LOGO - PULSE


img

The Dose Response Relationship

Author: From ‘The Science Behind Our Food”
Original Lessons
http://apps.caes.uga.edu/sbof/main/lessonPlan/IntroToToxicology.pdf
http://science.education.nih.gov/supplements/nih2/chemicals/default.htm. (Chemicals, the Environment and You)
Editor: Stephanie Nardei
Modified for PULSE by Patricia A. Wheeler and Marti Lindsey



Time:

1 hour

Preparation
Time:

10 minutes

Materials:

Handout 5

Abstract
In groups, as a conclusion to the seed germination experiments, they will investigate the effect of a chemical (they choose) on the germination of seeds and will create a dose-response curve to interpret their observations and evaluate their hypothesis
.

Objectives
Students will be able to:

  • Define a “toxic substance.”
  • Define the “science of toxicology.”
  • Explain the dose-response principle.
  • Explain toxicological principles that govern the safety of a substance.
  • Analyze toxicological risks versus benefits of a substance based on their understanding of toxicological principles.
  • Draw conclusions and evaluate hypotheses

National Science Education Standard
Content Standard A – Science as Inquiry

  • Identify questions and concepts that guide scientific investigations
  • Formulate and revise scientific explanations and models using logic and evidence
  • Communicate and defend a scientific argument

Content Standard F- Science in Personal and Social Perspectives
Personal and community health

Arizona Science Education Standards:
Concept 1: Observations, Questions, and Hypotheses

  • PO 2. Develop questions from observations that transition into testable hypotheses.
  • PO 3. Formulate a testable hypothesis.

Concept 2: Scientific Testing (Investigating and Modeling)

  • PO 1. Demonstrate safe and ethical procedures (e.g., use and care of technology, materials, organisms) and behavior in all science inquiry.
  • PO 5. Record observations, notes, sketches, questions, and ideas using tools such as journals, charts, graphs, and computers.

Concept 3: Analysis, Conclusions, and Refinements

  • PO 2. Evaluate whether investigational data support or do not support the proposed hypothesis.

Concept 4: Communication

  • PO 2. Produce graphs that communicate data. (See MHS-S2C1-02)
  • PO 3. Communicate results clearly and logically.
  • PO 4. Support conclusions with logical scientific arguments.

Teacher Background
See Basic Toxicology under the Environmental Health Resources section of PULSE.
http://pulse.pharmacy.arizona.edu/resources/toxicology/teachers.htm
See also the background section for the ‘The Science Behind Our Food” unit http://apps.caes.uga.edu/sbof/main/lessonPlan/IntroToToxicology.pdf
Dose Response Relationships http://science.education.nih.gov/supplements/nih2/chemicals/guide/lesson3-1.htm

Related and Resource Websites
Dose-Response Relationships In Toxicology http://pmep.cce.cornell.edu/profiles/extoxnet/TIB/dose-response.html, an in-depth overview of dose-response
Green Facts Glossary http://www.greenfacts.org/glossary/def/dose-response-relationship-dose-response.htm, an overview of dose-response for certain chemicals and links to other toxicology terms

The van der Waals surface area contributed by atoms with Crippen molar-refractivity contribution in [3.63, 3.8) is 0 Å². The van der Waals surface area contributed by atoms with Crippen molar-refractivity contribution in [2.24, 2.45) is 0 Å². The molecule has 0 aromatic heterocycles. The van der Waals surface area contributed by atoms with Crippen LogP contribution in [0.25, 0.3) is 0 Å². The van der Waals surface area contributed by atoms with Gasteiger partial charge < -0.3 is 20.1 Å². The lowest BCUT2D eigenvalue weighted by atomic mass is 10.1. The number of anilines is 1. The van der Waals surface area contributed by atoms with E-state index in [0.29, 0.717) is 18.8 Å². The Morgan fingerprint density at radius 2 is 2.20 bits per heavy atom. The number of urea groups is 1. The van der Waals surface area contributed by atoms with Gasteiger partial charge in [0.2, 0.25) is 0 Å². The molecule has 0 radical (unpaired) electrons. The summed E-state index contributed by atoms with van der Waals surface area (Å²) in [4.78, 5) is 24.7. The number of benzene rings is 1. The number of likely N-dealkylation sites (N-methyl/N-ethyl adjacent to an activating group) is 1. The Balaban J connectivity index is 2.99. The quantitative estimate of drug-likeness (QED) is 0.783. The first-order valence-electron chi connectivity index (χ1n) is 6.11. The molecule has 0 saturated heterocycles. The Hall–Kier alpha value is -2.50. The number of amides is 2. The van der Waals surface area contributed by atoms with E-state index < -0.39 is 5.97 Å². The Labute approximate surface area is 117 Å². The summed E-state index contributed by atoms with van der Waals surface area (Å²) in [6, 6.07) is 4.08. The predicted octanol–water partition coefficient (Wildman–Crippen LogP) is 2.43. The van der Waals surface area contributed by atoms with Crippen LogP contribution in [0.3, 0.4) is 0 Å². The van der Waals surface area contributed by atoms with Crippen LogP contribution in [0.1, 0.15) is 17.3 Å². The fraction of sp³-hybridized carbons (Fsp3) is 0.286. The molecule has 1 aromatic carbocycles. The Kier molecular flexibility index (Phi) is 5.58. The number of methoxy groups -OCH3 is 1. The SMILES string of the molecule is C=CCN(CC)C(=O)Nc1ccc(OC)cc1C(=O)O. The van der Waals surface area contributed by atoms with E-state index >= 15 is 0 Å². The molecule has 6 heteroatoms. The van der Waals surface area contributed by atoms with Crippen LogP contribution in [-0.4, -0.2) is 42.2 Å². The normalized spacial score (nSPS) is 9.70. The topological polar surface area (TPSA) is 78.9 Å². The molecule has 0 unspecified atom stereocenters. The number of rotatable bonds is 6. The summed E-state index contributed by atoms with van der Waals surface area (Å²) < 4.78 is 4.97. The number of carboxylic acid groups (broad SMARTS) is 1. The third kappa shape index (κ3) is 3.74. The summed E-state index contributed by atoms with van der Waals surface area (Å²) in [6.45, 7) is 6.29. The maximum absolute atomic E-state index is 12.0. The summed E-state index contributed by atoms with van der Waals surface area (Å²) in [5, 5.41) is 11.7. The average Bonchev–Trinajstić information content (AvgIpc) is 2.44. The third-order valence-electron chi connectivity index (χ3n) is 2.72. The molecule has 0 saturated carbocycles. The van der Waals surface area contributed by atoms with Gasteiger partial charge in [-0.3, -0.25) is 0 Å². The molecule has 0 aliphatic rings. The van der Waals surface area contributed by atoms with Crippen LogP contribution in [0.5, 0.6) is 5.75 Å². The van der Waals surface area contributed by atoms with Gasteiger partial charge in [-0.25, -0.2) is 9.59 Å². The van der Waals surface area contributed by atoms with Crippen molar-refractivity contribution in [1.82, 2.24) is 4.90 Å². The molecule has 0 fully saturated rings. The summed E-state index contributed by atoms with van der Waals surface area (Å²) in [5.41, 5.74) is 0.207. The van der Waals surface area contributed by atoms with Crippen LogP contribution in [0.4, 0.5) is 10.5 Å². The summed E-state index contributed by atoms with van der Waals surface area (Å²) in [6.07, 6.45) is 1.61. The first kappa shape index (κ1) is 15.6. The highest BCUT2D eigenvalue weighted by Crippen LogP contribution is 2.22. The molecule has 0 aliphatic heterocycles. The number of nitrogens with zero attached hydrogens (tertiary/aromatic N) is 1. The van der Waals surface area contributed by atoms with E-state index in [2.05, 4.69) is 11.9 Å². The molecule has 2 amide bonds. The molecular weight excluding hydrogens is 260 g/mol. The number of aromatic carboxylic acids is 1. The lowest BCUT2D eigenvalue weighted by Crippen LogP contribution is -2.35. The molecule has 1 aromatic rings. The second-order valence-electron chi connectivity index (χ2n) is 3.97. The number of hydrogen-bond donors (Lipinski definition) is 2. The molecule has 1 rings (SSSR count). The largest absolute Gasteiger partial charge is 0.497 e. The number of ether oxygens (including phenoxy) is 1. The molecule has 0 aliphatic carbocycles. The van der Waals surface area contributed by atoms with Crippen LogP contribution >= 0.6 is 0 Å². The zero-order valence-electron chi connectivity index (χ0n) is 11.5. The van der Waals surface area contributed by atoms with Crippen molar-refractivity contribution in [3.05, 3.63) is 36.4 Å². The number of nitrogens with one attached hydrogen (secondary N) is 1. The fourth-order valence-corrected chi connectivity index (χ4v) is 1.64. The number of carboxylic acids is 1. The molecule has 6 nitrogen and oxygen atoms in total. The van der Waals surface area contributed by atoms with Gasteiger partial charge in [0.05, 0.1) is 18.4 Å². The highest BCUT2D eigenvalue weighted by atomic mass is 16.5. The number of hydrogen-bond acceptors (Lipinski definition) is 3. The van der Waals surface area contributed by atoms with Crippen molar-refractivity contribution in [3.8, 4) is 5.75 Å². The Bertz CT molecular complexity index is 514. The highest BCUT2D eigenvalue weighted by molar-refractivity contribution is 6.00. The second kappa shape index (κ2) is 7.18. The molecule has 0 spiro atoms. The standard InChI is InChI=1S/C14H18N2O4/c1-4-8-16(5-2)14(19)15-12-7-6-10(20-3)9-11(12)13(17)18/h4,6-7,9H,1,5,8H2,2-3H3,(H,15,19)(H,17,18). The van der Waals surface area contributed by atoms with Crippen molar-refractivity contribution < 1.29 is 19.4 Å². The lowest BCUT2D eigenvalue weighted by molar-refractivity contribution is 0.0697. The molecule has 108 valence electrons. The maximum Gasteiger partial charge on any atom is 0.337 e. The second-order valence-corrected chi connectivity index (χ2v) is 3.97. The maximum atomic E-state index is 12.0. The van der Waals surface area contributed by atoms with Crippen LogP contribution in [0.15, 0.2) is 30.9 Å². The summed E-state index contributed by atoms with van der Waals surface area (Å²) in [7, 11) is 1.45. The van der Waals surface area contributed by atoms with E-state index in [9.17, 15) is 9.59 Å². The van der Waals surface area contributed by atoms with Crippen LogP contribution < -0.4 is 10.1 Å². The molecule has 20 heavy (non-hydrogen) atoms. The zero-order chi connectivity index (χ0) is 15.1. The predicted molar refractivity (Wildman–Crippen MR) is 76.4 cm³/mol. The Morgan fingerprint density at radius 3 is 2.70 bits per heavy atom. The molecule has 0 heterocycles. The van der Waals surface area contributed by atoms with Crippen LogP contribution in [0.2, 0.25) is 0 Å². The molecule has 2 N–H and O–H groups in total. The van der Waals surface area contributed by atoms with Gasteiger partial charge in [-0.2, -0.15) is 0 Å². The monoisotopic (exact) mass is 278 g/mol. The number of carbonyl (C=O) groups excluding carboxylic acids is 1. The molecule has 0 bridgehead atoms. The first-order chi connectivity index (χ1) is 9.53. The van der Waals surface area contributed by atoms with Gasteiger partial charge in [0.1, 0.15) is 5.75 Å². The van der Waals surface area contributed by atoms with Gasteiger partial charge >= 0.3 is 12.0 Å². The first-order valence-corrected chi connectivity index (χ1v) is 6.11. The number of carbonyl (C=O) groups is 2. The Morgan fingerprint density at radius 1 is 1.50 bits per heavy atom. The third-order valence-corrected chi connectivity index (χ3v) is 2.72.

Health and the Environment: Food, Farming, & Pesticides http://www.nrdc.org/health/pesticides/default.asp
Develop a hypothesis http://www.k12science.org/curriculum/dipproj2/en/lesson1.shtml
Writing a hypothesis: a student lesson http://www.accessexcellence.org/LC/TL/filson/writhypo.html
Case Study: Polio http://www.the-aps.org/pa/animals/polio.html
Questions People Ask About Animals in Research http://www.the-aps.org/pa/animals/index.htm

 
   

Activity
Students will observe the condition of the seeds in each of their bags, recording the number that have germinated and the number that have not in their science notebooks. 

  1. As the final day of their observations, students construct a dose-response curve to interpret their observations and evaluate their hypothesis using the Dose-Response Handout 5 is based on:

            http://science.education.nih.gov/supplements/nih2/chemicals/guide/lesson3-1.htm

Dose-Response Curves
The characteristics of exposure to a chemical and the spectrum of effects caused by the chemical come together in a correlative relationship that toxicologists call the dose-response relationship. This relationship is the most fundamental and pervasive concept in toxicology. To understand the potential hazard of a specific chemical, toxicologists must know both the type of effect it produces and the amount, or dose, required to produce that effect.

The relationship of dose to response can be illustrated as a graph called a dose-response curve (Handout 5). There are two types of dose-response curves:

    • One that describes the graded responses of an individual to varying doses of the chemical  
    • One that describes the distribution of responses to different doses in a population of individuals.

The dose is represented on the x-axis. The response is represented on the y-axis.

  1. Students will write a formal conclusion incorporating concepts relevant to the science of toxicology demonstrating their learning.

Homework
If applicable. 

Embedded Assessment
Assess students’ ability to form and evaluate a hypothesis, discuss the concepts of dose, the use of animals in biomedical research and their formal conclusions, based on the experiment.

 

 

 

 


PULSE is a project of the Community Outreach and Education Program of the Southwest Environmental Health Sciences Center and is funded by:


an
NIH/NCRR award #16260-01A1
The Community Outreach and Education Program is part of the Southwest Environmental Health Sciences Center: an NIEHS Award

LOGO - SWEHSC
LOGO - NIEHS Center LOGO - NIEHS

Supported by NIEHS grant # ES06694


1996-2007, The University of Arizona
Last update: March 7, 2007
  Page Content: Rachel Hughes
Web Master: Travis Biazo